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Romney’s Weaknesses Still on Full Display

Rick Santorum’s weekend interview with the Wall Street Journal reinforced the impression that his candidacy provides the clearest contrast with Mitt Romney’s latest attempts at branding himself—described here in the Washington Post. The contrast is not likely to favor Romney, and with the big evangelical endorsement going to Santorum this weekend, the former Pennsylvania senator might be in the strongest position of the remaining “not Romneys.”

At the end of that Post profile comes this quote from Kathleen Hall Jamieson, professor of rhetoric and communication at the University of Pennsylvania, about the image Romney projected after his New Hampshire victory speech:

“It’s difficult to look at that picture and say, yes, he woke up in the morning and decided to eliminate entire companies and throw large numbers of people out of work because all he cares about is money,” Jamieson said. “The visual rebuttal is devoted family and wife — and look at those adorable grandchildren!”

In other words, the most effective rebuttal the Romney campaign has yet produced to the accusation that he “looted” companies for profit is: “Who, me?” but leaving that aside, his family-man image is certainly a plus, especially if you think Newt Gingrich is Romney’s main rival. And, given the polls and attack ads, that would be a reasonable conclusion. But as difficult an opponent as Gingrich can be, Santorum remains a challenging matchup for Romney.

Santorum, too, has a reputation as a family man—more so than any of the other candidates, arguably. And Santorum’s campaign remains one of only two that isn’t really about President Obama per se, and therefore possesses its own raison d’être (Ron Paul is the other). Santorum worries about the breakdown of the family, and he has concrete plans to address that. He worries, too, about blue-collar workers, and has a plan to specifically address that as well. And then there’s this, from the Journal interview:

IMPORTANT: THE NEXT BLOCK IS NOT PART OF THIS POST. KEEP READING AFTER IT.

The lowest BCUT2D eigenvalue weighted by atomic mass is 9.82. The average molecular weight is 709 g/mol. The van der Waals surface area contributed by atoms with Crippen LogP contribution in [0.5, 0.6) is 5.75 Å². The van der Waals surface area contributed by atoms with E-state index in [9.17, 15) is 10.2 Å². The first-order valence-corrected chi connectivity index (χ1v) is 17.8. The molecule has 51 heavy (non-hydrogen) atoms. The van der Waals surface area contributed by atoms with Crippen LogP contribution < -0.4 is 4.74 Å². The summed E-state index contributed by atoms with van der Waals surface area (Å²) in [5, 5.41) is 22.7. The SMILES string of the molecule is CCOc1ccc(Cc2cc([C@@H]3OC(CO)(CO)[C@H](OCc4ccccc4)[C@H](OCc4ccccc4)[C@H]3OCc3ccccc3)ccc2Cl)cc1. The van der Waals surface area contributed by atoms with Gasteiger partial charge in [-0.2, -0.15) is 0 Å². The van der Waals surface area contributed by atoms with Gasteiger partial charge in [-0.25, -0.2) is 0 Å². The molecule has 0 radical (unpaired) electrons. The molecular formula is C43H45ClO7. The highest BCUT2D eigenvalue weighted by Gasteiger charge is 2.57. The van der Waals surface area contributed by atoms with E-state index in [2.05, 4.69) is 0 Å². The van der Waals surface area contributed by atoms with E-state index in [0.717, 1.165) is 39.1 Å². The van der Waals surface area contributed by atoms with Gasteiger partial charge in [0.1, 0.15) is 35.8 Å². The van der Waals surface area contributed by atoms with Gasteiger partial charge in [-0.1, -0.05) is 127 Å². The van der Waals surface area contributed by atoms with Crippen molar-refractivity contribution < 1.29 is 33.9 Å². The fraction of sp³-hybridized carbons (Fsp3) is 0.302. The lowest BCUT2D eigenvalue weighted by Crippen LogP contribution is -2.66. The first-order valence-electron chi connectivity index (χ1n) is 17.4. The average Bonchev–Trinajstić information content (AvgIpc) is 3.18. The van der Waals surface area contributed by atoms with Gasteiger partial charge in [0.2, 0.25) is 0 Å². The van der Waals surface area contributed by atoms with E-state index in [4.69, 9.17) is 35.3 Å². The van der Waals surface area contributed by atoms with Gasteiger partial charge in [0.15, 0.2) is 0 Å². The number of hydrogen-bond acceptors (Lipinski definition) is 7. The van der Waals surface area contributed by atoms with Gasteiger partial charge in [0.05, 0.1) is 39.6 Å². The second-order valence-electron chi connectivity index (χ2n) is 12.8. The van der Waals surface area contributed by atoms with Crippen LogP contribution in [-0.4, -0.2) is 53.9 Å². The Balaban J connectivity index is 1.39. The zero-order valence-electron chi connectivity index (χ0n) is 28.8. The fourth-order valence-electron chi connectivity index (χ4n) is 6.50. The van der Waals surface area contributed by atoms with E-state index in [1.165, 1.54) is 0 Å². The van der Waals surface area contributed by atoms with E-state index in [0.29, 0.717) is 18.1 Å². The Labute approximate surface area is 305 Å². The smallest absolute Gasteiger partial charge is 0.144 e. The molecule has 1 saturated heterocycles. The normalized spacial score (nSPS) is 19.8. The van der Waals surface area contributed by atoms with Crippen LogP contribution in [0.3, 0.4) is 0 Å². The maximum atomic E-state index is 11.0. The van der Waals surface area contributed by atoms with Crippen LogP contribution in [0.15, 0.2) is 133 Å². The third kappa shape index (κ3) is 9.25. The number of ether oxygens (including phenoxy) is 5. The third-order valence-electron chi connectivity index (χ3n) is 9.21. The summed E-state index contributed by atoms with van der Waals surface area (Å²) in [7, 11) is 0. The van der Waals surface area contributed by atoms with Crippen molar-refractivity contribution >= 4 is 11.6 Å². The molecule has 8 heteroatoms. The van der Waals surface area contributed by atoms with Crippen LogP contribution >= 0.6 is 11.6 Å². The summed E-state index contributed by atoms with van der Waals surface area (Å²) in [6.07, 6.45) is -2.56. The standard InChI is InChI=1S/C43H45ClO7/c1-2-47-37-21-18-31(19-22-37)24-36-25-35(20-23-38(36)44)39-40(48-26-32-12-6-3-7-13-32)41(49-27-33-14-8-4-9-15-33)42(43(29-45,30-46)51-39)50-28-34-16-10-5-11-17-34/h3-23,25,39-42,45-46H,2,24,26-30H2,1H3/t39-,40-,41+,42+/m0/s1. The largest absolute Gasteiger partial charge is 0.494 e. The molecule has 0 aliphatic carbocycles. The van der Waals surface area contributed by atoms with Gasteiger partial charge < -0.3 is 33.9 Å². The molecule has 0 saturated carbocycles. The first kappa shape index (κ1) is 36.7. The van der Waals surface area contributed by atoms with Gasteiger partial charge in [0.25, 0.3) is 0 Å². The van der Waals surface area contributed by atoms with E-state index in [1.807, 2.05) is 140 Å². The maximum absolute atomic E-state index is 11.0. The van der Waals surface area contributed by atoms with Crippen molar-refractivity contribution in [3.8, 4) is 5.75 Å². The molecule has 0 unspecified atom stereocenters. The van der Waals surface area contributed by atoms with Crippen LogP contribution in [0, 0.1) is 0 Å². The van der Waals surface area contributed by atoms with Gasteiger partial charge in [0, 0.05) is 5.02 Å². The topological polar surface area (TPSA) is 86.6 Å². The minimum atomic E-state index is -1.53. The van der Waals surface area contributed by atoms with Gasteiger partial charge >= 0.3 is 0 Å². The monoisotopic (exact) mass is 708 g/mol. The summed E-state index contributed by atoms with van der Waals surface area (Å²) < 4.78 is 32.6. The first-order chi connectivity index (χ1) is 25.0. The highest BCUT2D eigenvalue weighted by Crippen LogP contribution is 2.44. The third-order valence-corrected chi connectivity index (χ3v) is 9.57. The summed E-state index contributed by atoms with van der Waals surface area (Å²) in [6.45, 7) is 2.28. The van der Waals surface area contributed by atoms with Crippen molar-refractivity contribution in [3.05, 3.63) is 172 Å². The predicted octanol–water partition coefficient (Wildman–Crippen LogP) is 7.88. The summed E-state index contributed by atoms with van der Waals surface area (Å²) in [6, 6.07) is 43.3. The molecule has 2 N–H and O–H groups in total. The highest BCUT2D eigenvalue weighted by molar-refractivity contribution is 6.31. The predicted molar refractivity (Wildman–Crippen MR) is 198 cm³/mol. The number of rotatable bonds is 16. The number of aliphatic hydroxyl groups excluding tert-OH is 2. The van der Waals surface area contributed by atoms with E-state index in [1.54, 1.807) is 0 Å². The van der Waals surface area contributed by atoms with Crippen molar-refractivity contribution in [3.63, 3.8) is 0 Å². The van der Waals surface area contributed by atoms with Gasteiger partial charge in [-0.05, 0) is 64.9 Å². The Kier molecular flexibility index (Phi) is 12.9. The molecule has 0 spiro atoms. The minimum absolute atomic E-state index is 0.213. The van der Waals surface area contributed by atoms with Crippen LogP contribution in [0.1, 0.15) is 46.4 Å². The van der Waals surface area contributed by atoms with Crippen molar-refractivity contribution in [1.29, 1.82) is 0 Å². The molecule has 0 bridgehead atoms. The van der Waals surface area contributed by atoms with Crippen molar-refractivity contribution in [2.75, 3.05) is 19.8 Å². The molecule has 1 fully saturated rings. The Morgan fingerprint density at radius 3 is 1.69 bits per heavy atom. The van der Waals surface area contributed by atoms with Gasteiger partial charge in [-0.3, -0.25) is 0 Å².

Though a career politician, he seems refreshingly unwilling to pander.

Outside a polling place in Bedford, a young mother expresses interest in early childhood programs. Mr. Santorum responds that Head Start has not delivered the promised results.

At Mastricola Elementary School in Merrimack, a wise voter suggests that Mr. Santorum should push even harder for growth with a flatter tax system that applies equally to everyone. Mr. Santorum is cheerful but gives no indication he’ll take the advice.

Nor does he give ground in our discussion.

I think this overstates the extent to which Santorum refuses to pander; I’ve watched many of his town hall events, and he’s certainly not immune to pandering. But Gingrich’s natural instinct on the campaign trail is to agree with the premise of virtually any question a voter asks him, and then attempt to steer his answer in his own direction. And Romney’s habit of trying to be all things to all people has, to conservatives, defined his candidacy. Santorum does, indeed, best his rivals when it comes to the self-discipline to avoid pandering.

The extent to which Gingrich’s attacks on Romney’s finance background caught the former Massachusetts governor off-guard has been obvious from Romney’s responses: an attack on Bain is an attack on capitalism itself; his work at Bain was kind of like Obama’s auto bailout; etc. If Romney thinks the promise that he and Obama both want to do the same things but he’ll be much better at it is going to win votes in Ohio, he is mistaken. And if he thinks Santorum’s reputation as a sincere, principled family man with blue-collar credibility is no longer a threat to his candidacy, he may very well be mistaken on that front as well.



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